Saturday, July 23, 2011

Blasé to the end

I had a moment while grocery shopping this morning that has haunted me the entire day. Searching for hummus, I happed upon the seafood section instead and was suddenly eye to eye with a lobster on death row. A mere few feet away sat gelatinous slabs of fish flesh, quivering underneath the air conditioner. My lobster pal appeared to be eyeing the fish as well. After briefly entertaining a plan for his escape route, I started wondering if he knew his fate would be similar, that the water that surrounding him would be the last? (last non-boiling water, that is.)

How is it that we're constantly surrounded by death, packaged nicely in delis or prepared "artfully" in restaurants, yet we can't come to grips with our own mortality and constantly make light of death?

It seems that New Yorkers are more acclimated with the concept of a sudden death. Since there are so many people per capita, you're bound to hear about local deaths more often, or even glimpse it. But acclimatation breeds apathy. I've heard many people complain about train delays due to "assholes" who jumped in. Of course, no one likes waiting, and it's true that people make idiotic decisions, but I find this troubling. The attitude "how does it affect me?" that we're all guilty of seems to permeate from every city block, but it's precisely the opposite. "How can I affect it?" It being whatever it is that was wrong in the first place, if we ever want to see true change.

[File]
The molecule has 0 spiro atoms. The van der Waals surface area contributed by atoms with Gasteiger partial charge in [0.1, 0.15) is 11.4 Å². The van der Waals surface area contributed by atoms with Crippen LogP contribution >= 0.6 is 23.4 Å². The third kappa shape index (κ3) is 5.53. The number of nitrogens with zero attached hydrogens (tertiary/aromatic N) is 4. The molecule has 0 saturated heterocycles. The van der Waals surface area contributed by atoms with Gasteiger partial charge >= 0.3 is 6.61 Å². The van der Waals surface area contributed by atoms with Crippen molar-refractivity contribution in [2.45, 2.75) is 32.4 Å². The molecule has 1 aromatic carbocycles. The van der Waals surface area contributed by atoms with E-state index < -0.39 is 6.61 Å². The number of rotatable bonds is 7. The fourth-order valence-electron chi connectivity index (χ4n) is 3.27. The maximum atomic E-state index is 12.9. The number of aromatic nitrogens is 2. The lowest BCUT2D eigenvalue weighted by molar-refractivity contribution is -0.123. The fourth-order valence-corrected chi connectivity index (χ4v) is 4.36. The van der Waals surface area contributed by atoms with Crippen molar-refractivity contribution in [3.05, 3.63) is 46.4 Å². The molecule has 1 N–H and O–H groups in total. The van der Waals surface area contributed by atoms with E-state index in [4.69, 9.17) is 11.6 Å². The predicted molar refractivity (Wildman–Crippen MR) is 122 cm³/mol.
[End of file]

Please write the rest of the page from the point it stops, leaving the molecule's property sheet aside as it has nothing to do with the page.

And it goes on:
Even today, upon hearing of Amy Winehouse's death, most reactions were of the "told you so" realm - "bitch should've gone to Rehab!" Beyond that being a terrible (and terribly easy) joke to make, it shows a lack of caring for the most powerful thing in the world: life. Not to mention a loss of beauty and a troubled, old soul, but that's beyond the point.

I remember when I was a child, and saw someone get hurt. My initial reaction was laughter because I didn't know what else to do. Do we ever really learn? Is this attitude just an adult version of this same uncomfortable feeling? A way of covering up (almost) everyone's fear of death, and more importantly, fear of the unknown? (even the people of Bon Temps seem to respect the dead better than we do). Are we so mortified by our own mortality that we adopt attitudes of nonchalance, unless faced with a death of someone close? There are more questions regarding death than can ever be answered, but to me it's clear the answer is not indifference.

Lesson #43: don't allow the city, or anyone/place, to strip you of your compassion. There's a lot of bad shit in the world, but infinitely more good.

1 comment:

  1. "You're lifetime is but a parenthesis in eternity. You came from nothing, you're here, and you're going back to nothing. It's what you do in the middle that counts."